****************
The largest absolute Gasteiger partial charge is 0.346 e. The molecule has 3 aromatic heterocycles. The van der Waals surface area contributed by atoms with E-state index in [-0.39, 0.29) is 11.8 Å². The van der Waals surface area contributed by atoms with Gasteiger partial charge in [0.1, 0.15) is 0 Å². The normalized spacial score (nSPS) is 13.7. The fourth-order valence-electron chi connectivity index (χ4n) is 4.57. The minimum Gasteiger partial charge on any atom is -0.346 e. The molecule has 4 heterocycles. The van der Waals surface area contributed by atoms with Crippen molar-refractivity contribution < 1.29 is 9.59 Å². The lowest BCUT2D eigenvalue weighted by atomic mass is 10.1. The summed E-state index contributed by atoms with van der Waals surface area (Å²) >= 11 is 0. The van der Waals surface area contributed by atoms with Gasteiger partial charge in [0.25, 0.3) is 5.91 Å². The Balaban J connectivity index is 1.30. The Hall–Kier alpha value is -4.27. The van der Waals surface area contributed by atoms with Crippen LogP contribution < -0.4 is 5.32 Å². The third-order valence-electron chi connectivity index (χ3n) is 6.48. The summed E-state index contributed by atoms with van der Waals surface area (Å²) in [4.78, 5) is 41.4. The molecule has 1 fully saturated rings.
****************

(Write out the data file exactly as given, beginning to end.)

The largest absolute Gasteiger partial charge is 0.346 e. The molecule has 3 aromatic heterocycles. The van der Waals surface area contributed by atoms with E-state index in [-0.39, 0.29) is 11.8 Å². The van der Waals surface area contributed by atoms with Gasteiger partial charge in [0.1, 0.15) is 0 Å². The normalized spacial score (nSPS) is 13.7. The fourth-order valence-electron chi connectivity index (χ4n) is 4.57. The minimum Gasteiger partial charge on any atom is -0.346 e. The molecule has 4 heterocycles. The van der Waals surface area contributed by atoms with Crippen molar-refractivity contribution < 1.29 is 9.59 Å². The lowest BCUT2D eigenvalue weighted by atomic mass is 10.1. The summed E-state index contributed by atoms with van der Waals surface area (Å²) >= 11 is 0. The van der Waals surface area contributed by atoms with Gasteiger partial charge in [0.25, 0.3) is 5.91 Å². The Balaban J connectivity index is 1.30. The Hall–Kier alpha value is -4.27. The van der Waals surface area contributed by atoms with Crippen LogP contribution < -0.4 is 5.32 Å². The third-order valence-electron chi connectivity index (χ3n) is 6.48. The summed E-state index contributed by atoms with van der Waals surface area (Å²) in [4.78, 5) is 41.4. The molecule has 1 fully saturated rings.